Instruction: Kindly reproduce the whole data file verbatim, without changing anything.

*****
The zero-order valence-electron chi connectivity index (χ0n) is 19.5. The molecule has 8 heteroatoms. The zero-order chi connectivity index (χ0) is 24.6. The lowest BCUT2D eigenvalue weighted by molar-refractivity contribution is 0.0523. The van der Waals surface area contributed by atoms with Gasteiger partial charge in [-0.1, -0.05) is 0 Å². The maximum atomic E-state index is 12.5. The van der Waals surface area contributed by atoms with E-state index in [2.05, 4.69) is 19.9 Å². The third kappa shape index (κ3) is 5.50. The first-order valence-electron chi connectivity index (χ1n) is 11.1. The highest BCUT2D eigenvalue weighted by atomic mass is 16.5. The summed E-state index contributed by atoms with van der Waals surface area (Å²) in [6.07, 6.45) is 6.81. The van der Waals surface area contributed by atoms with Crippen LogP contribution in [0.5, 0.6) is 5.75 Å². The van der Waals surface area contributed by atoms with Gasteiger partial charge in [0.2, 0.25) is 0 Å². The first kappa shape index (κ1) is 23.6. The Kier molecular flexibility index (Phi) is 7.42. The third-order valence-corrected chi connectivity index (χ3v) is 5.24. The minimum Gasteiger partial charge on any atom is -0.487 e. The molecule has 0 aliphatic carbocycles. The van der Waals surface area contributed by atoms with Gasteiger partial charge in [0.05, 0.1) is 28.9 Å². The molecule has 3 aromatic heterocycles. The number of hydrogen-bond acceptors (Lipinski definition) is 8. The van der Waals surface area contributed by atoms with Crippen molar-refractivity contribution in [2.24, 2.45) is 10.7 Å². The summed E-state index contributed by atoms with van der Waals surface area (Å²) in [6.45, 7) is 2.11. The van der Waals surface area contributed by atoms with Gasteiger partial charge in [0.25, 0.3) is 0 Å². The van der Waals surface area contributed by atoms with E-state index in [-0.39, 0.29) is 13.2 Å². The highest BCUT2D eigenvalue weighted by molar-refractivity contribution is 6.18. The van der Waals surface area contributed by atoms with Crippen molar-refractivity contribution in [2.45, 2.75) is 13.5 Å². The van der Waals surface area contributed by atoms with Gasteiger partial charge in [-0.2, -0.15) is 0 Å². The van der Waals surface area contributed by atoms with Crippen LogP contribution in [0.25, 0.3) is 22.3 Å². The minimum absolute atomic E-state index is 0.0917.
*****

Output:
The zero-order valence-electron chi connectivity index (χ0n) is 19.5. The molecule has 8 heteroatoms. The zero-order chi connectivity index (χ0) is 24.6. The lowest BCUT2D eigenvalue weighted by molar-refractivity contribution is 0.0523. The van der Waals surface area contributed by atoms with Gasteiger partial charge in [-0.1, -0.05) is 0 Å². The maximum atomic E-state index is 12.5. The van der Waals surface area contributed by atoms with E-state index in [2.05, 4.69) is 19.9 Å². The third kappa shape index (κ3) is 5.50. The first-order valence-electron chi connectivity index (χ1n) is 11.1. The highest BCUT2D eigenvalue weighted by atomic mass is 16.5. The summed E-state index contributed by atoms with van der Waals surface area (Å²) in [6.07, 6.45) is 6.81. The van der Waals surface area contributed by atoms with Crippen LogP contribution in [0.5, 0.6) is 5.75 Å². The van der Waals surface area contributed by atoms with Gasteiger partial charge in [0.2, 0.25) is 0 Å². The first kappa shape index (κ1) is 23.6. The Kier molecular flexibility index (Phi) is 7.42. The third-order valence-corrected chi connectivity index (χ3v) is 5.24. The minimum Gasteiger partial charge on any atom is -0.487 e. The molecule has 0 aliphatic carbocycles. The van der Waals surface area contributed by atoms with Gasteiger partial charge in [0.05, 0.1) is 28.9 Å². The molecule has 3 aromatic heterocycles. The number of hydrogen-bond acceptors (Lipinski definition) is 8. The van der Waals surface area contributed by atoms with Crippen molar-refractivity contribution in [2.24, 2.45) is 10.7 Å². The summed E-state index contributed by atoms with van der Waals surface area (Å²) in [6.45, 7) is 2.11. The van der Waals surface area contributed by atoms with Gasteiger partial charge in [0.25, 0.3) is 0 Å². The van der Waals surface area contributed by atoms with E-state index in [-0.39, 0.29) is 13.2 Å². The highest BCUT2D eigenvalue weighted by molar-refractivity contribution is 6.18. The van der Waals surface area contributed by atoms with Crippen molar-refractivity contribution in [2.45, 2.75) is 13.5 Å². The van der Waals surface area contributed by atoms with Gasteiger partial charge in [-0.2, -0.15) is 0 Å². The van der Waals surface area contributed by atoms with Crippen LogP contribution in [0.25, 0.3) is 22.3 Å². The minimum absolute atomic E-state index is 0.0917.